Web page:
This awful thing happened to the word Gay. Somehow, in the playground, it became a substitute word for ‘naf’ or ‘dumb’ or ‘crap’, crushing in one foul kiddy swoop the beauty and joy of the adjective. I don’t know if that’s just an Australian thing – possibly. It’s shameful.
In the old days, to say something was gay was to say it was lovely, joyful, fun. ‘How was your outing Susan?’ ‘Indeed, it was gay!’ ‘What a gay time we’re having at this wonderful party!’ ‘Where have you been John?’ ‘Out having a gay old walk with Ralph.’
Of course, gay also refers to homosexuals. And I realised with horror when I worked in a shop with a lovely big gay man called Neil that the silly schoolyard version of gay had nestled deep inside my grown-up vernacular.
“What did you think of this picture with this frame?’ he asked one day.
“Ew,” I said. “Gay.”
And I wasn’t saying it was homosexual, I was saying it was naf, thus involuntarily criticising the sexuality of poor old Neil. He winced slightly but said he didn’t mind, he knew the expression all too well. But I remember thinking – god – what happened to Gay? How did such a wonderful word been so negatively aligned? It seemed, like the prune, to have been the victim of a vicious smear campaign.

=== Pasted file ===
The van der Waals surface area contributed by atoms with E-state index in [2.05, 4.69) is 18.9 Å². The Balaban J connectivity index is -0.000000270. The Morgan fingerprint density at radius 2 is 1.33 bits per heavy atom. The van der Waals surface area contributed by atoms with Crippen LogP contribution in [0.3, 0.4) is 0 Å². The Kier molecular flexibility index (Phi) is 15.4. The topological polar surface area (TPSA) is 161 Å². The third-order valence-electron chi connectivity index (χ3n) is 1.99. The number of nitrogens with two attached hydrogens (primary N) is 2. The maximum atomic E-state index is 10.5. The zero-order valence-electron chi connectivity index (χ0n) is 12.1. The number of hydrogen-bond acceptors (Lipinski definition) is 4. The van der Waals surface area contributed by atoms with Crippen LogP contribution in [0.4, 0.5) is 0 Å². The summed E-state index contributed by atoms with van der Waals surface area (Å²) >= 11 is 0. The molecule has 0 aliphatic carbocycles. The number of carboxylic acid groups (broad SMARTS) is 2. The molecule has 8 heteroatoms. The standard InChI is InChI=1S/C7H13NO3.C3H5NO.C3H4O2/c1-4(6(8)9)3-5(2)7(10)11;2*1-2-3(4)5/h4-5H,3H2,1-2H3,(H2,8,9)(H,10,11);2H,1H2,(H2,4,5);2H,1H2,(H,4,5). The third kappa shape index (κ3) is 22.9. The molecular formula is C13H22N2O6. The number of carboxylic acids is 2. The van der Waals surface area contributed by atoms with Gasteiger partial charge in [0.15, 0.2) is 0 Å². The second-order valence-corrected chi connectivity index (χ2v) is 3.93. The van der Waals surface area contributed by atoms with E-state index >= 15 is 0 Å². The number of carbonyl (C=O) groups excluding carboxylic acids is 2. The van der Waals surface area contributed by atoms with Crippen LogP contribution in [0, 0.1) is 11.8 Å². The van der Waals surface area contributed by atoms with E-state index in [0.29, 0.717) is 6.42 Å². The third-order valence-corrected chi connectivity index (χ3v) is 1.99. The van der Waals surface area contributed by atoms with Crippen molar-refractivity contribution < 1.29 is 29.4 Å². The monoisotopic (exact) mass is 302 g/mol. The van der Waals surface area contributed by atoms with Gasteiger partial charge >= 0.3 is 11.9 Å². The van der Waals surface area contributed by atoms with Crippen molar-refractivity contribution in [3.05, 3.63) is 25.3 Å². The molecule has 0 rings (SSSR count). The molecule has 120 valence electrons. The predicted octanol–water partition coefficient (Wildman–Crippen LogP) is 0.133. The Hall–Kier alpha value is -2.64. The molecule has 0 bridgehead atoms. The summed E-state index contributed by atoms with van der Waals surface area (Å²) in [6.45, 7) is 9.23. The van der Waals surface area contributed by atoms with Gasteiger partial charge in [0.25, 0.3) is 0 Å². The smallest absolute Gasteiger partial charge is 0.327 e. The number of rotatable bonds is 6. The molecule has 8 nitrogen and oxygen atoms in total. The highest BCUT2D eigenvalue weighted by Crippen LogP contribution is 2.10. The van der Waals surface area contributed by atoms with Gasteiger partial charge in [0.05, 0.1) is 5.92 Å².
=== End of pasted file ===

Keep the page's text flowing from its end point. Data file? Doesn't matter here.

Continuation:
The Love and I were talking about language last night over dinner, and the thwarting of Gay came up.
“Gay got robbed,” said The Love. “Gay is lovely.”
“So true!” I said.
“Let’s bring Gay back,” he said, with determination. I heartily agreed.
“This is a deeply gay meal,” I declared, and we both giggled ashamedly, looking down at our plates.
“That’s wrong,” he said. “I think it only refers to time. Occasion. Spirit.”
“Right,” I said. “What a gay time I’ve had enjoying this lovely meal.”
“Precisely!” he said. “It’s indeed been gay to spend time with you conversing, supping.”
“What a gay apartment this is, in this gay, gay town.”
“What gay hours can be spent finding new ways to say gay.”
We clinked glasses.
And we actually found that when you start to use the word Gay in its proper context you had the added bonus of suddenly becoming more eloquent and refined with your speech, returning to an olden time where words like Indeed got thrown in a lot. It’s great. It’s Gatsby.
It does take practise, and I’m hardly fluent in it yet, but leading a more Gay-filled life is a positively delightful pursuit in itself, I must say old chap, in-deed. Now, what say you to a jolly old stroll?